Funds remaining in the FSA from the prior plan year can reimburse any eligible medical expenses accrued during this grace period. The inclusion of the grace period extends the plan year to 14 months and 15 days as opposed to the 12-month actual plan. For calendar year plans, the grace period normally begins Jan. 1 and ends March 15. At the end of this period, you will lose all of the money in the account.

Claims submitted during the grace period are automatically taken out of the prior year's remaining funds before drawing from the current plan year; however, if you use a debit card for these expenses, the funds are drawn from the current plan year.

How FSA Grace Periods Work for 2021 and 2022

Major changes were made to FSA in late 2020 as part of the Consolidated Appropriations Act, 2021 (CAA). Among other changes, this legislation allowed employers to extend their FSA grace period.

Here's how it works. If you already have the FSA grace period extension built into your plan, and your plan year ends on Dec. 31, you have a deadline coming up on March 15. But thanks to the CAA, employers can expand this grace period up to 12 months from your deadline.

It's important to note two things, though:

  • This extension is at the discretion of your employer, so you should check with them as to what your FSA grace period deadline is.
  • These changes are temporary. They will expire at the end of the 2022 plan year, at which point the grace period will revert to 2.5 months.

FSA Grace Period Example

Imagine, for example, that your plan year ends on Dec. 31, 2022. At that point, you still have $150 left in unused funds in your FSA. On Feb. 5, 2023, you incur $400 in eligible medical expenses.

After your claim is submitted:

  1. The remaining $150 from the 2022 plan is used first for reimbursement.
  2. The other $250 comes out of the funds from the 2023 plan.

Grace Period vs. Carryover Provision

Employers can provide a grace period or a carryover provision for FSAs but not both. A carryover provision allows you to carry over a certain sum for the next plan year without a time limit on when you have to use it: That amount is $550 in 2021, rising to $570 in 2022. However, with both the grace period and carryover option, there was still a maximum $2,750 annual contribution limit in 2021, rising by $100 to $2,850 in 2022.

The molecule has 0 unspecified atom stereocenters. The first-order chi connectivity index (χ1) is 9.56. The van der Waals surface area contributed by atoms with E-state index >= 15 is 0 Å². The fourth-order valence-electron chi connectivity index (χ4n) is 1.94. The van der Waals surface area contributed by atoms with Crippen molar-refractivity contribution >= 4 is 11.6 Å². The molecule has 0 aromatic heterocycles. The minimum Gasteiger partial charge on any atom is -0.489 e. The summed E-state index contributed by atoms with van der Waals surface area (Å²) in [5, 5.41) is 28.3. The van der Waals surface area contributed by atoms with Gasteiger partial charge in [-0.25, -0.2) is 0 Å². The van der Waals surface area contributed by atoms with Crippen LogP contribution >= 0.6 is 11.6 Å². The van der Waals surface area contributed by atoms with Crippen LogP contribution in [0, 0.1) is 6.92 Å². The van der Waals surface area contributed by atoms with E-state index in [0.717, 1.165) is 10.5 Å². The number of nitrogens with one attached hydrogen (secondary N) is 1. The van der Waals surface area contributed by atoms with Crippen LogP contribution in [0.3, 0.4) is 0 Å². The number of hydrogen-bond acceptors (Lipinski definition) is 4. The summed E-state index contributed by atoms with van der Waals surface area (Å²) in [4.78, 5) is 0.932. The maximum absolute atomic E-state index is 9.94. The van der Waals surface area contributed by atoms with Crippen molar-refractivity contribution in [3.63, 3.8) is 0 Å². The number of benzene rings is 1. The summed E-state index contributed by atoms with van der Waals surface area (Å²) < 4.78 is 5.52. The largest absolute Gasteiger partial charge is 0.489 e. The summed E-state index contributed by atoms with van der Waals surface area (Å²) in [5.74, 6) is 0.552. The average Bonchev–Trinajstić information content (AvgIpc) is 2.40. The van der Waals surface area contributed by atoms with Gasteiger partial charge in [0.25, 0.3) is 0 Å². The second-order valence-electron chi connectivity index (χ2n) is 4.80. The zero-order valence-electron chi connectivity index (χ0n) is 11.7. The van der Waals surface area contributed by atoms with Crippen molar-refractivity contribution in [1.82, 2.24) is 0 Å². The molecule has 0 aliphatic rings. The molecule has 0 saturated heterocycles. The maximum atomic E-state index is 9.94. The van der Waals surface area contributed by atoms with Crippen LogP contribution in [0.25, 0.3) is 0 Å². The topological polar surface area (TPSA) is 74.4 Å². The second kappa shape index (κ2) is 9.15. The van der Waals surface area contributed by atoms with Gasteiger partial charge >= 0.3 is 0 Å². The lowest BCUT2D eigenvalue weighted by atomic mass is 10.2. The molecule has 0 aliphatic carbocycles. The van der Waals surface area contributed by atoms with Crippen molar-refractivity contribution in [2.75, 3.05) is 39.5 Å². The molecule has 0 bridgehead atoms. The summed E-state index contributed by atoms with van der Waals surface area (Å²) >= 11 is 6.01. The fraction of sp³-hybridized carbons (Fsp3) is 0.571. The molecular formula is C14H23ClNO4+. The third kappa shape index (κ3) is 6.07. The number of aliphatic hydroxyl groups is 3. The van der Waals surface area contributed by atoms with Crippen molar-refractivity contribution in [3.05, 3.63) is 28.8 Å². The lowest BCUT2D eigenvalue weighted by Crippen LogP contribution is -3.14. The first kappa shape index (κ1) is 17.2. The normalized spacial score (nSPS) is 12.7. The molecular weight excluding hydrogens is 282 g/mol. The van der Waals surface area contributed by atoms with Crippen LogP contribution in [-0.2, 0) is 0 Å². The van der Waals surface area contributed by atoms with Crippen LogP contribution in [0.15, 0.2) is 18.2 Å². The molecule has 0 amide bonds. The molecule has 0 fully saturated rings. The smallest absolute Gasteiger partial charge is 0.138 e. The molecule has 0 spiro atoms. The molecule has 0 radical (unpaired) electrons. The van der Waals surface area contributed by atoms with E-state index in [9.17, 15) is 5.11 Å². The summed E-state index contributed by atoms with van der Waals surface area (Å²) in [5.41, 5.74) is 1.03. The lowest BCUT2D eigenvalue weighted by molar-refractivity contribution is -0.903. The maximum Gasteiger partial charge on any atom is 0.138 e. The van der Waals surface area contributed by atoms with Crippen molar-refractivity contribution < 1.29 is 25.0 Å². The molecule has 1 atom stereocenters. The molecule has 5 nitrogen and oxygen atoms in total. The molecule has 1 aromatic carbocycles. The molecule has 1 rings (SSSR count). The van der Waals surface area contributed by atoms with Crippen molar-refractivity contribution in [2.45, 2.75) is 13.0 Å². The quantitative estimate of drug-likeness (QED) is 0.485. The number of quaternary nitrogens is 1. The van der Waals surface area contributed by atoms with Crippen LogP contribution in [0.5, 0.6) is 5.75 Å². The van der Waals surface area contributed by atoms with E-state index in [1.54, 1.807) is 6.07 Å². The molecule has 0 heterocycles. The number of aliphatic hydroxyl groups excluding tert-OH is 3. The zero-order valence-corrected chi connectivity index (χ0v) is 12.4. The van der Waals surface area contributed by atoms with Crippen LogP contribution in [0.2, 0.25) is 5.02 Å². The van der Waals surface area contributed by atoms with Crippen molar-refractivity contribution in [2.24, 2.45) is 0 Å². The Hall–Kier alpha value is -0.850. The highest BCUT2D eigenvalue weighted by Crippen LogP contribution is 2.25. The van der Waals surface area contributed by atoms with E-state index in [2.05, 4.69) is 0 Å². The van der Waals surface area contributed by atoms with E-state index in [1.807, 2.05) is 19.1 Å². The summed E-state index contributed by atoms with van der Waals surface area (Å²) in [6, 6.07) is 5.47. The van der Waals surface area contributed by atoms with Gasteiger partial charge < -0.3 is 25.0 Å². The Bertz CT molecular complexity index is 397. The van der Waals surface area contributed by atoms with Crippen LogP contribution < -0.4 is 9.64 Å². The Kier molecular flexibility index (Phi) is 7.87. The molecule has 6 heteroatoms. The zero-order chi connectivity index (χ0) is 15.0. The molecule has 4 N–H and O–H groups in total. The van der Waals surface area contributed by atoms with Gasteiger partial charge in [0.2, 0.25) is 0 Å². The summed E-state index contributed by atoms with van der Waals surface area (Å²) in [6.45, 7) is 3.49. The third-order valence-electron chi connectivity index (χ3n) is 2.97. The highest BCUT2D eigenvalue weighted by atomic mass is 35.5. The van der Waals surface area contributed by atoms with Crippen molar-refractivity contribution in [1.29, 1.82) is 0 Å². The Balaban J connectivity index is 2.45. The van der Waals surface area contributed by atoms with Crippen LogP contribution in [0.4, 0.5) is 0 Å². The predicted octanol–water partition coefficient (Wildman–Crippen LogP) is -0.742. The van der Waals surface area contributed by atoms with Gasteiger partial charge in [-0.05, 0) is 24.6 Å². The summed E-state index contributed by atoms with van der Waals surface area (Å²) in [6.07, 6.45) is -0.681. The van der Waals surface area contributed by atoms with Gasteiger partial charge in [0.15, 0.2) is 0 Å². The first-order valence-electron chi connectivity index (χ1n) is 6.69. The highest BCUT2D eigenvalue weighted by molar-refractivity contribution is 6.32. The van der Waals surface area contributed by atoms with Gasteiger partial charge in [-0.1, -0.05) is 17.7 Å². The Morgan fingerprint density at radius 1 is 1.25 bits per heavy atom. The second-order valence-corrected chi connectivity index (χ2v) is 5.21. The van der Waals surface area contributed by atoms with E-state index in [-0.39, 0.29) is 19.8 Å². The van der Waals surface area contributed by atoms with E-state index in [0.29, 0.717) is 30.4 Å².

It is important to remember that you have until March 15 of the following year to incur eligible expenses but can submit claims for reimbursement up until March 31. This 16-day window is known as the run-out period. After the run-out period expires, all unused funds are forfeited.

How Long Do You Have to Spend 2021 FSA Money?

You usually have to spend FSA money by the end of the year or by March 15 of the following year if you have a grace period. However, the COVID-19 relief bill Congress signed in 2020 means you might have until Dec. 31, 2022, to spend FSA money earmarked for 2021. You should check with your employer if this deadline applies to you.

Can You Use 2021 FSA Funds for Prior Year Expenses?

No. You must incur expenses during the current plan year. The only exception to this rule is orthodontics: You can use your FSA funds to pay for braces, even if the braces were put on before the start of the current plan year.

What Happens to Unused FSA Money?

Unused FSA money returns to your employer. The funds can go toward offsetting administrative costs incurred during the plan year, or employers can also reduce annual premiums in the next FSA year, or the funds must be equally distributed to employees who enroll in an FSA for the next year.

The Bottom Line

FSA grace periods allow you to spend any money that is left in your FSA on medical expenses, even after the end of your plan year. Some employers offer this grace period, and some do not. It normally lasts for 2.5 months, but for the 2021 and 2022 plan years, your employer can extend it again at their discretion.

You should check with your employer to see if your FSA has a grace period, and if so, what the deadline is to spend the money in your account. Otherwise, you will lose this money at the end of the grace period.

Article Sources